Although the major powers in the G7 agree on a global minimum tax, more steps remain before it can become a reality.

For that, greater support is needed, according to Robert Bergqvist, chief economist at SEB.

- The next step is the G20.

If you get the G20, it is very comprehensive.

They represent a much larger part of the world economy, which also includes emerging economies such as China and India and a number of such countries, says Robert Bergqvist.

"Great to agree on in this area"

The G20 finance ministers and central bank governors will meet in Venice in July.

But today's agreement is an important signal.

The G7 includes the United States, the United Kingdom, Germany, Japan, Italy, Canada and France, as well as a representative of the EU.

It should make it easier for the G20 to agree, says Bergqvist.

What is historic about the agreement is, according to Robert Bergqvist, that the agreement concerns areas that it is usually up to each individual country's governments to decide on.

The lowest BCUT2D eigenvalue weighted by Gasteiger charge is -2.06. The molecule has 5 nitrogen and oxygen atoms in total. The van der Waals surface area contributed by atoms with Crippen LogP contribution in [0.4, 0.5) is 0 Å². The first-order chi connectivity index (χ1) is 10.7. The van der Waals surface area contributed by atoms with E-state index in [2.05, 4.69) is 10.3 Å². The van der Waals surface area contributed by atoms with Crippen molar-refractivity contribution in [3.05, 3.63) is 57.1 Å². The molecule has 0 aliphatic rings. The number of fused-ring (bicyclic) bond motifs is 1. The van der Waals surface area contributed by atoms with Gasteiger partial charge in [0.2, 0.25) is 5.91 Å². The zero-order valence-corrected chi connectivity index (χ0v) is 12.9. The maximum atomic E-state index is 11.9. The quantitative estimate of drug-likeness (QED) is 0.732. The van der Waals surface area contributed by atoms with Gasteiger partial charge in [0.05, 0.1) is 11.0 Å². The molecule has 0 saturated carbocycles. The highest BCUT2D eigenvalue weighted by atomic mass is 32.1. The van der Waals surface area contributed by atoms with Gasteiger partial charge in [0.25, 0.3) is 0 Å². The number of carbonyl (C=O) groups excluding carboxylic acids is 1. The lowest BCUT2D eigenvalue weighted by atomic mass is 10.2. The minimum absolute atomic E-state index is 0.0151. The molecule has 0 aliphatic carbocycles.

- Here you put a bar, a lower limit.

Agreeing in this area is great, says Robert Bergqvist.

- They have come a long way along the way considering that they are so central in the world economy and should make it easier for the G20 to agree, says Bergqvist.

Agreement this summer

The OECD has also previously said that it is aiming for an agreement on the issue this summer.

Sweden's Minister of Finance Magdalena Andersson (S) has said that she is positive to the proposal.

Claes Hammarstedt, tax expert at the Confederation of Swedish Enterprise, believes that the decision from G7 is not surprising.

- A great deal of work is underway within the OECD and G20 countries to produce a package with a digital tax and a minimum tax.

That work is progressing and an agreement is expected to be reached.

The Confederation of Swedish Enterprise is actually against a global minimum level because this can be seen as an encroachment on tax sovereignty.

- Large countries with large markets have a natural appeal.

Smaller countries must be able to compete in other ways.

If you can do it with the tax rate, we believe that you should be able to do it, says Claes Hammarstedt.

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What does a global minimum tax mean for companies?

Åsa Hansson, associate professor and economist at Lund University, explains.

Photo: SVT